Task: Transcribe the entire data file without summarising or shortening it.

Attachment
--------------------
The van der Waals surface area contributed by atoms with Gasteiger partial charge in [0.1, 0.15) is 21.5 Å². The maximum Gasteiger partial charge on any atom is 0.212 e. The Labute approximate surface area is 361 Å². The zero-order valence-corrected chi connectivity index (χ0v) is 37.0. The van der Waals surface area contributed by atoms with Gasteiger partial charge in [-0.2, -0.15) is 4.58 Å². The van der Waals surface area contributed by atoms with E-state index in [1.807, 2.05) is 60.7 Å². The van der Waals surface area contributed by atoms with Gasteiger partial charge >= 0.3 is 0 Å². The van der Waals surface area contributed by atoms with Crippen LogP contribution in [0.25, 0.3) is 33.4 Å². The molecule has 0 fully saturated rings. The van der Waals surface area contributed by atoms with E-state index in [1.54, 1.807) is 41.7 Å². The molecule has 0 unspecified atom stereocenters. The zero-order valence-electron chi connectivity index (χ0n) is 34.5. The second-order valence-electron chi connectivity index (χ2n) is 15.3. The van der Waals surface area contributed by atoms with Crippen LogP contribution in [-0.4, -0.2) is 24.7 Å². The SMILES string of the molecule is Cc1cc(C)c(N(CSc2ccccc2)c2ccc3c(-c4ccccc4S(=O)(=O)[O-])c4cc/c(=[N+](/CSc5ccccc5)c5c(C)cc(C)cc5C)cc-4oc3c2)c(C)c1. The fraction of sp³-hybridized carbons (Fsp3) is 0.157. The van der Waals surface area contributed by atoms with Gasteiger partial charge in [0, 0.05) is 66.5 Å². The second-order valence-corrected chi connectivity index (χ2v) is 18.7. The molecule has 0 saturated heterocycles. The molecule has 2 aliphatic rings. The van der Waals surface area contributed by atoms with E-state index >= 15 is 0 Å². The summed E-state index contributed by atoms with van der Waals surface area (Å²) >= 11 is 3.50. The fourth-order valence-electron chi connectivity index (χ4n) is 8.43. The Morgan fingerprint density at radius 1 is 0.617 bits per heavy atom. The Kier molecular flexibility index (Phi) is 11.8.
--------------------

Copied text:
The van der Waals surface area contributed by atoms with Gasteiger partial charge in [0.1, 0.15) is 21.5 Å². The maximum Gasteiger partial charge on any atom is 0.212 e. The Labute approximate surface area is 361 Å². The zero-order valence-corrected chi connectivity index (χ0v) is 37.0. The van der Waals surface area contributed by atoms with Gasteiger partial charge in [-0.2, -0.15) is 4.58 Å². The van der Waals surface area contributed by atoms with E-state index in [1.807, 2.05) is 60.7 Å². The van der Waals surface area contributed by atoms with Gasteiger partial charge >= 0.3 is 0 Å². The van der Waals surface area contributed by atoms with Crippen LogP contribution in [0.25, 0.3) is 33.4 Å². The molecule has 0 fully saturated rings. The van der Waals surface area contributed by atoms with E-state index in [1.54, 1.807) is 41.7 Å². The molecule has 0 unspecified atom stereocenters. The zero-order valence-electron chi connectivity index (χ0n) is 34.5. The second-order valence-electron chi connectivity index (χ2n) is 15.3. The van der Waals surface area contributed by atoms with Crippen LogP contribution in [-0.4, -0.2) is 24.7 Å². The SMILES string of the molecule is Cc1cc(C)c(N(CSc2ccccc2)c2ccc3c(-c4ccccc4S(=O)(=O)[O-])c4cc/c(=[N+](/CSc5ccccc5)c5c(C)cc(C)cc5C)cc-4oc3c2)c(C)c1. The fraction of sp³-hybridized carbons (Fsp3) is 0.157. The van der Waals surface area contributed by atoms with Gasteiger partial charge in [0, 0.05) is 66.5 Å². The second-order valence-corrected chi connectivity index (χ2v) is 18.7. The molecule has 0 saturated heterocycles. The molecule has 2 aliphatic rings. The van der Waals surface area contributed by atoms with E-state index >= 15 is 0 Å². The summed E-state index contributed by atoms with van der Waals surface area (Å²) >= 11 is 3.50. The fourth-order valence-electron chi connectivity index (χ4n) is 8.43. The Morgan fingerprint density at radius 1 is 0.617 bits per heavy atom. The Kier molecular flexibility index (Phi) is 11.8.